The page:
A dead simple networked key/value store
Haskell Python
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Network/Neks
.gitignore
Client.py
LICENSE
Neks.cabal
README.md
Setup.hs
stack.yaml

README.md

Neks

A dead simple key/value server

Neks is an in-memory networked key/value server written in ~200 lines of Haskell.

It is intended to be very easy to modify.

Features
  • Very simple
  • Pretty fast (>1M transactions per second is easy, see Benchmark)
  • Highly concurrent
  • Atomic transactions (e.g. atomic read-and-swap)
  • Optional disk persistence (with atomic snapshotting)
To install using Cabal:
cabal install neks
NeksServer <opt-args>
NeksClient <args>
To build and run from source (recommended):
cabal sandbox init
cabal install --only-dependencies
cabal run NeksServer
cabal run NeksClient -- <args>

or, with dependencies installed:

ghc -O2 -threaded Network/Neks/NeksServer.hs
ghc -O2 -threaded Network/Neks/NeksClient.hs
./Network/Neks/NeksServer +RTS -N<number of cores>
./Network/Neks/NeksClient <args>

To run the Python client:

python3 Client.py
To view instructions:
NeksServer --help
NeksClient --help
Benchmark:

The server and client run on two cores. The client runs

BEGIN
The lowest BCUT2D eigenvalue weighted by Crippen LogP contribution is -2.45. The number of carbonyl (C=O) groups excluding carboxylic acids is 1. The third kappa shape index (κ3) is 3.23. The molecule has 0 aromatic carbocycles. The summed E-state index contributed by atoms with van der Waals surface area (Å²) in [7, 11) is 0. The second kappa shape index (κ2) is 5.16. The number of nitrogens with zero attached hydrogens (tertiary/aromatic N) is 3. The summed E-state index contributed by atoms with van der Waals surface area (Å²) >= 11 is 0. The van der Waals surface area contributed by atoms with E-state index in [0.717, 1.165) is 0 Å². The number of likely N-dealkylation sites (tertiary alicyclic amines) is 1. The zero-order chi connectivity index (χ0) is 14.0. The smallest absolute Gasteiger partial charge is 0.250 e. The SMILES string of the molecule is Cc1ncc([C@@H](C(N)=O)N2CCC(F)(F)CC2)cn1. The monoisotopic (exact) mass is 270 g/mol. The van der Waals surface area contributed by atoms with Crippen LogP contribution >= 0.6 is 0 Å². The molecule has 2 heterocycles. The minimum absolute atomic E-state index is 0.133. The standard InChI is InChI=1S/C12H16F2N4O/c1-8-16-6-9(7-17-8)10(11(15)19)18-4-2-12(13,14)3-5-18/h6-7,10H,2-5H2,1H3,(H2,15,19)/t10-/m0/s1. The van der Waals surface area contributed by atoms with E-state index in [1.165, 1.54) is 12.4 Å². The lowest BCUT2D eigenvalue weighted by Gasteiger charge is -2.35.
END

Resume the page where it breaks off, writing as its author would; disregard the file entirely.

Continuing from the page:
• 50 threads
  • 200 requests per thread
  • 50 reads and 50 writes per request

Speed depends on latency and bandwidth. Here's what I get on my home machines:

Avg. Latency Transactions / Second
.1ms (localhost) 1,150,000
.3ms (ethernet) 1,100,000
3.5ms (wireless) 750,000
Protocol:

All network encoding is done using msgpack.

Messages are preceded by the length of the message, transmitted as a 64-bit big-endian unsigned integer.

The client sends requests to the server, and the server responds with the results of the requests.

There are 4 kinds of requests:

  • Requests to Get key K. These are formatted as [0, K]. The server sends a response.
  • Requests to Set key K to value V. These are formatted as [1, K, V]. The server does not send a response.
  • Requests to Delete key K. These are formatted as [2, K]. The server does not send a response.
  • Requests to Atomically evaluate a list of requests R. This is formatted as [3, R]. The server sends the response as if all requests in R had been evaluated normally.

There are 2 kinds of responses:

  • Response that the value V for requested key K was found. This is formatted as [-1, V].
  • Response that the value for requested key K was not found. This is formatted as [-2].

Example conversation:

Client: <message length>[[1,"status","OK"],[0,"Jim"],[0,"Dwight"]]
Server: <message length>[[-1,"Halpert"],[-1,"Schrute"]]